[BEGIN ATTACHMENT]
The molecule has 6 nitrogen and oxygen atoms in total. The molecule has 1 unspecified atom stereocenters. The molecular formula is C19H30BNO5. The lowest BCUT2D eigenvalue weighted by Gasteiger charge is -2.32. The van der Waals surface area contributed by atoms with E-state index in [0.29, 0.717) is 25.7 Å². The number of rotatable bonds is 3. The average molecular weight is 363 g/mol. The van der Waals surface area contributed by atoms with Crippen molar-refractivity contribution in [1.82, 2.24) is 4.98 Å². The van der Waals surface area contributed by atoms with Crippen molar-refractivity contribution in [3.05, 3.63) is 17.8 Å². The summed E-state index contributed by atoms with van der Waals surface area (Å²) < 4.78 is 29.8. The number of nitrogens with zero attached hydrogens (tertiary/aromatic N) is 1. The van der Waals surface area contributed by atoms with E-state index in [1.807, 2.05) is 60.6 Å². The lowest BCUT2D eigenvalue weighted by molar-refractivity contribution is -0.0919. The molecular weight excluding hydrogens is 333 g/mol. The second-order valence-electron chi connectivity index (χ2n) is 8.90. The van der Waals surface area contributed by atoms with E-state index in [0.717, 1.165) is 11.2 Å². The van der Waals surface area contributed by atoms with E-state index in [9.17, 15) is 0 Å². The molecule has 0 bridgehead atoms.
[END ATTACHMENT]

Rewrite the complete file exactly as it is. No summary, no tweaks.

The molecule has 6 nitrogen and oxygen atoms in total. The molecule has 1 unspecified atom stereocenters. The molecular formula is C19H30BNO5. The lowest BCUT2D eigenvalue weighted by Gasteiger charge is -2.32. The van der Waals surface area contributed by atoms with E-state index in [0.29, 0.717) is 25.7 Å². The number of rotatable bonds is 3. The average molecular weight is 363 g/mol. The van der Waals surface area contributed by atoms with Crippen molar-refractivity contribution in [1.82, 2.24) is 4.98 Å². The van der Waals surface area contributed by atoms with Crippen molar-refractivity contribution in [3.05, 3.63) is 17.8 Å². The summed E-state index contributed by atoms with van der Waals surface area (Å²) < 4.78 is 29.8. The number of nitrogens with zero attached hydrogens (tertiary/aromatic N) is 1. The van der Waals surface area contributed by atoms with E-state index in [1.807, 2.05) is 60.6 Å². The lowest BCUT2D eigenvalue weighted by molar-refractivity contribution is -0.0919. The molecular weight excluding hydrogens is 333 g/mol. The second-order valence-electron chi connectivity index (χ2n) is 8.90. The van der Waals surface area contributed by atoms with E-state index in [0.717, 1.165) is 11.2 Å². The van der Waals surface area contributed by atoms with E-state index in [9.17, 15) is 0 Å². The molecule has 0 bridgehead atoms.